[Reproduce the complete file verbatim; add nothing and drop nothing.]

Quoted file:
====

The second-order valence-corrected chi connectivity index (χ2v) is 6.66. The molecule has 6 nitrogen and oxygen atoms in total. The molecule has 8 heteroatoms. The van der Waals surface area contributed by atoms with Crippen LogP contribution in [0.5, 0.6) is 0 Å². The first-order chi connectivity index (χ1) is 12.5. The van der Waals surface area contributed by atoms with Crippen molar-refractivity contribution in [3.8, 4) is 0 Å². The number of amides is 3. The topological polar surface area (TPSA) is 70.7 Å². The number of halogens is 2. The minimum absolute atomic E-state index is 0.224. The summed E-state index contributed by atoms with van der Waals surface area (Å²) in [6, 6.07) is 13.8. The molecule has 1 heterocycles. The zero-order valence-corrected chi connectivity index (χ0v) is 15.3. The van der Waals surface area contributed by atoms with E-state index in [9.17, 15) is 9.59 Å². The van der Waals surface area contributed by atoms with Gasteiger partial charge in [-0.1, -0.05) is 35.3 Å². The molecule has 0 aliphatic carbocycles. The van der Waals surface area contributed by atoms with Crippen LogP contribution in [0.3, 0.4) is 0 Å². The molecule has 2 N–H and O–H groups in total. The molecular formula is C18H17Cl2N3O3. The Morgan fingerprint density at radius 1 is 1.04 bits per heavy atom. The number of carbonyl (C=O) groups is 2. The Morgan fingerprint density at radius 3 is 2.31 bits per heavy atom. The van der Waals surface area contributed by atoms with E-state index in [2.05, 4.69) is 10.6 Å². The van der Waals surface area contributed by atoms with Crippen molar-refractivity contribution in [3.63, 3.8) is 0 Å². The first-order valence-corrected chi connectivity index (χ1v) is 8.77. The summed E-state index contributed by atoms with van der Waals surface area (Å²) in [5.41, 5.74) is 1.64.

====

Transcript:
The second-order valence-corrected chi connectivity index (χ2v) is 6.66. The molecule has 6 nitrogen and oxygen atoms in total. The molecule has 8 heteroatoms. The van der Waals surface area contributed by atoms with Crippen LogP contribution in [0.5, 0.6) is 0 Å². The first-order chi connectivity index (χ1) is 12.5. The van der Waals surface area contributed by atoms with Crippen molar-refractivity contribution in [3.8, 4) is 0 Å². The number of amides is 3. The topological polar surface area (TPSA) is 70.7 Å². The number of halogens is 2. The minimum absolute atomic E-state index is 0.224. The summed E-state index contributed by atoms with van der Waals surface area (Å²) in [6, 6.07) is 13.8. The molecule has 1 heterocycles. The zero-order valence-corrected chi connectivity index (χ0v) is 15.3. The van der Waals surface area contributed by atoms with E-state index in [9.17, 15) is 9.59 Å². The van der Waals surface area contributed by atoms with Gasteiger partial charge in [-0.1, -0.05) is 35.3 Å². The molecule has 0 aliphatic carbocycles. The van der Waals surface area contributed by atoms with Crippen LogP contribution in [0.3, 0.4) is 0 Å². The molecule has 2 N–H and O–H groups in total. The molecular formula is C18H17Cl2N3O3. The Morgan fingerprint density at radius 1 is 1.04 bits per heavy atom. The number of carbonyl (C=O) groups is 2. The Morgan fingerprint density at radius 3 is 2.31 bits per heavy atom. The van der Waals surface area contributed by atoms with E-state index in [2.05, 4.69) is 10.6 Å². The van der Waals surface area contributed by atoms with Crippen molar-refractivity contribution in [3.63, 3.8) is 0 Å². The first-order valence-corrected chi connectivity index (χ1v) is 8.77. The summed E-state index contributed by atoms with van der Waals surface area (Å²) in [5.41, 5.74) is 1.64.